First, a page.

As a leader in your business market, you are responsible for developing conscious knowledge of your larger purpose and your impact on society. From Henry Ford to Jamie Dimon our corporate leaders have taken a stand on the social issues impacting their customers and country. In each of my courses I have attempted to create a foundation in worthy purpose, and most specifically in my course on Transformational Leadership I propose a system of corporate values.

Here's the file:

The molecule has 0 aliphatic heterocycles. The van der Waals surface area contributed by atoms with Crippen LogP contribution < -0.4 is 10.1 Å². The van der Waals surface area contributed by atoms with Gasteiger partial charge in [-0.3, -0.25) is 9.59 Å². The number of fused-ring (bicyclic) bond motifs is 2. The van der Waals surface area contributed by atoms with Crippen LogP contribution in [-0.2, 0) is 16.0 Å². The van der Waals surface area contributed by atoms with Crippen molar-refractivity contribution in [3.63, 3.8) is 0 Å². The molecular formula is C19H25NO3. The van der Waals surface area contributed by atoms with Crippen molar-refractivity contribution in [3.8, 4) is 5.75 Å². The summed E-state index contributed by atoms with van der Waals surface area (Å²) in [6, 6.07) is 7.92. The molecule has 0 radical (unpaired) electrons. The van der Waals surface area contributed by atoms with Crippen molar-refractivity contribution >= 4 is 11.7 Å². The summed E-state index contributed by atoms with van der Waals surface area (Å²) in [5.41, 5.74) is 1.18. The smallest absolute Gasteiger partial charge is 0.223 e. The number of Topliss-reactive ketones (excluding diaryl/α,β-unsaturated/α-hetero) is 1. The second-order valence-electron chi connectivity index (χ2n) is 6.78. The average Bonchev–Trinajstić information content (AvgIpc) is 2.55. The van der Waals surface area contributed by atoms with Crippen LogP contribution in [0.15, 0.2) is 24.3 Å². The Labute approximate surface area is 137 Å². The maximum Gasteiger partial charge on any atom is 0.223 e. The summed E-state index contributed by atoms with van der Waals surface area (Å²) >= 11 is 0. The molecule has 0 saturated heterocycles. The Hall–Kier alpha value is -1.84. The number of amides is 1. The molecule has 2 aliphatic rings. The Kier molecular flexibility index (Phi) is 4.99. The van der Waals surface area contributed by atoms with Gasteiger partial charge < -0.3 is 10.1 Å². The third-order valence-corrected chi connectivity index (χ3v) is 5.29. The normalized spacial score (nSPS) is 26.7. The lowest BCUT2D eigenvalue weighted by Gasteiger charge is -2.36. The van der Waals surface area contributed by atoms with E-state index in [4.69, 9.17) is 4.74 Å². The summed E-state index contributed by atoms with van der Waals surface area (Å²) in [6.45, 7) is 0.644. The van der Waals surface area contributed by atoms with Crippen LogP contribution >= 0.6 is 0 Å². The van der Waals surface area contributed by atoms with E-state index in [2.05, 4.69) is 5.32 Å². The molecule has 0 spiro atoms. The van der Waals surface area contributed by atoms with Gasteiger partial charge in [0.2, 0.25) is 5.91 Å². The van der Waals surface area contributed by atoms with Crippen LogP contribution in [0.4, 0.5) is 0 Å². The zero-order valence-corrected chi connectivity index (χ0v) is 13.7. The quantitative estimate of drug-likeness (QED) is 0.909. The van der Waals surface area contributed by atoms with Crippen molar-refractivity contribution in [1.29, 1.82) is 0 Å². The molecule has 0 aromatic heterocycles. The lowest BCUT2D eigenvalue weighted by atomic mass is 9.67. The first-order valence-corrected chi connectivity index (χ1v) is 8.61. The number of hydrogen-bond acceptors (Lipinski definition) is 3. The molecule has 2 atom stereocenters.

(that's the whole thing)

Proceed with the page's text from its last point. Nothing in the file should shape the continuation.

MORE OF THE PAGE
Two things happened this week that prompt my writing today. First, Mitch McConnell, Republican leader of the Senate “warned” (his word) that “corporations should stay out of politics.” The irony was thick. He quickly followed up with “I am not speaking about donating to political parties, they should continue to donate.” A politician once told LeBron James, after he spoke out on a social issue that “he should just shut up and dribble!” I have some advice for Mitch McConnell. I would not advise telling LeBron James to just shut and dribble; and I would not “warn” the CEO’s of J.P. Morgan, Coca-Cola, or Delta Airlines to stay out of politics. I have worked with CEOs of major corporations for many years. To put it in simple language, these are tough guys (or gals). You simply do not “warn” them to do or not do anything. They will not react well. You might suggest, advise, ask… but not warn! The Republican party has long argued that corporations have the same rights as individual citizens to freedom of expression and to support political causes. They are, and will continue to do so.